How should I act when I don’t agree with the majority of people because I think they don’t think deeply enough?


There are several possibilities for this, let’s first look at the possibilities when you are correct i.e. they are not thinking deeply about some topic why that might be:

  • They don’t have an interest in the topic. The fact is that none of us have the time or capacity to think deeply about every possible topic, we must prioritize where we focus our thoughts. For most topics it is not reasonable to expect people to care enough about it to dedicate a significant amount of thought to it.
  • They may not have sufficient background in the topic in order to form the necessary mental framework to think about the topic in any significant level of depth. This is not to say that they are not capable of deep thought, just that they are not well versed in a particular area, no one is an expert at everything, after all. If they tell you they don’t know much about a subject, you should be happy that they aren’t trying to pretend to understand something they don’t.
  • Perhaps you are over thinking things, perhaps it’s really a simple matter of preference, or worse you are forming mental connections that don’t really exist (i.e. it’s not that they aren’t thinking deeply enough it’s that you’re thinking too deeply).

Then it’s possible that they really are thinking deeply, yet you perception is that they are not. There are number of possible explanations for this as well, for example:

  • They do not wish to have a debate so they are feigning ignorance.
  • They may even agree with you, but for political reasons have chosen to pretend to hold the more popular opinion.
  • You mistakenly believe that if people think deeply about a topic they will come to the same conclusion, this is a fallacy.
  • Perhaps they have difficulty articulating their position, or they don’t want to spend the time necessary if their position is complex.
  • Perhaps they have done an excellent job articulating their position yet you still failed to understand them.
  • Perhaps you are simply making assumptions about them, and you really have no idea what they think. Have you even had a conversation with them about it, or do you assume you already ‘know’ what they are thinking and never bother to actually ask them.
  • Perhaps they didn’t realize you were interested.
  • Perhaps you are fooling yourself into believing that you are thinking deeply, if most people really do disagree with you, you have to at least entertain the possibility that it’s you, not them. Just because you put a lot of thought into something doesn’t mean that you really understand it, you could be making incorrect assumptions or there could be a flaw in your logic (of course the same is possible for other people but don’t be so quick to assume that it’s them).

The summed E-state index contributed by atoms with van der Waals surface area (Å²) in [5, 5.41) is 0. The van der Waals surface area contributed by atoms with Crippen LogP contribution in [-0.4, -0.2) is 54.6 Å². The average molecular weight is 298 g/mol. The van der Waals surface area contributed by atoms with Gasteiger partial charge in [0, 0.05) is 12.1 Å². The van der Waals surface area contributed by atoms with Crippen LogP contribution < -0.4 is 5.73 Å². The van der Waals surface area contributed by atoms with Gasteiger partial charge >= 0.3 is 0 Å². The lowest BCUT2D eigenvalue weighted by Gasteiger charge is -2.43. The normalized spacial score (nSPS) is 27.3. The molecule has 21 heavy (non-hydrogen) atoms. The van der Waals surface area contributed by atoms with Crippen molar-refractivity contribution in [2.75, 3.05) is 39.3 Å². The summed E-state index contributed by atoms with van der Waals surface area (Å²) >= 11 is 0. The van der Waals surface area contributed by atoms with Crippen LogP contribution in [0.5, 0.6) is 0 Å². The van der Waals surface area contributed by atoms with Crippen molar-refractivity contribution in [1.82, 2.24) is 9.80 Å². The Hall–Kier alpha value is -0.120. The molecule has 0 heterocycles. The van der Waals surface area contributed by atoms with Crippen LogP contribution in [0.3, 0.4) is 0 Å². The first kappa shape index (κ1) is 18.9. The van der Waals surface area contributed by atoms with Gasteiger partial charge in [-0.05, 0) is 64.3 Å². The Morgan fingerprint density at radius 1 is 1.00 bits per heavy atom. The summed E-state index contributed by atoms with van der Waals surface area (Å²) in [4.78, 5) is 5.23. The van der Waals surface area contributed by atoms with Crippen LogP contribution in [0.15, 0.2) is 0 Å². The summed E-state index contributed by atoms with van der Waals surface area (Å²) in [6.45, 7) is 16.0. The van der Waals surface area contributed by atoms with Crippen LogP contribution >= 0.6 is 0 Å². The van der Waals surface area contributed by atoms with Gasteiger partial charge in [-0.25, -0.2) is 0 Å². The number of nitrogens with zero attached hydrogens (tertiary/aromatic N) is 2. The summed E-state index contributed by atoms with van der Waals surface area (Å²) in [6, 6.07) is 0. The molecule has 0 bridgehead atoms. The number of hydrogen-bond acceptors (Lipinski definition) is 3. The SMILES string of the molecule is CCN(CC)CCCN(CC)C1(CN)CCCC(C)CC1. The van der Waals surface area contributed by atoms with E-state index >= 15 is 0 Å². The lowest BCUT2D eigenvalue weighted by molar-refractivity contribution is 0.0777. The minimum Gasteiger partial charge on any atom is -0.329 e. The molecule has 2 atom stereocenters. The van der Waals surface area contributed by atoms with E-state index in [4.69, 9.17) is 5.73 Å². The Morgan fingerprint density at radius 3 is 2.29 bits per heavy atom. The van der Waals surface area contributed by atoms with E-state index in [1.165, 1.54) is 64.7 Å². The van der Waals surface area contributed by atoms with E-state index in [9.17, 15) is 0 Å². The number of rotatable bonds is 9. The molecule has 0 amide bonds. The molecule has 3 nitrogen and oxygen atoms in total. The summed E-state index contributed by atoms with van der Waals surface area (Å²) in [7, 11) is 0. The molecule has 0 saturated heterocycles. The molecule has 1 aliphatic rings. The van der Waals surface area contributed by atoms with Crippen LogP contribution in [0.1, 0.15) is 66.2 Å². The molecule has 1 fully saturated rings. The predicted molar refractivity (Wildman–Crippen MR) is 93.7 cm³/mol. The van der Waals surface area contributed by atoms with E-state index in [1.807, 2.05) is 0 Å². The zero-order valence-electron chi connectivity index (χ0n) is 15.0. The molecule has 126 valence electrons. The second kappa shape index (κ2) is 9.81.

Regardless of what the case may be, it’s important to keep an open mind. Be careful not to make assumptions or to over generalize. Be cognizant of the fact that disagreement is not an indicator of lack of thought, just because someone disagrees with you doesn’t mean that they don’t have an equally well thought out reasoning to support their beliefs. Also realize that most topics lack an absolute truth, there’s just varying shades of gray; even if there is an absolute truth don’t be foolish enough to think you’re the only one who has figured it out.


Act with respect.

The more mature you become, the more you realize you know nothing at all.

Through life experiences, learning and general inquisition we expand, we realize that the reality we saw was in fact a small possibility in a universe of many.

As teenagers we think we know everything, we rebel and push boundaries in hopes of proving ourselves mature enough for the real world. As adults we laugh at that former self and realize that our parents were right. The older we become, the more people we meet etc layers of our naivety are shed one by one.

We are only as deep as we believe we are and in reality it’ll never be “deep” enough. We can only evolve and expand how we approach thought, but that is only possible when what we believed to be real is challenged.

Consider the example of two Englishmen from the 18th century (a time when duels were still fought).

Samuel Johnson, who single-handedly produced the first English dictionary, wrote poems and literary criticism that earned him a royal pension, presided over a literary club that included some of the most famous men of the age, and who was constantly followed around by a sycophantic friend who noted down his every word, was accustomed to telling anyone of whatever degree of wealth or social rank that they were ignoramuses and fools, if he disagreed with them.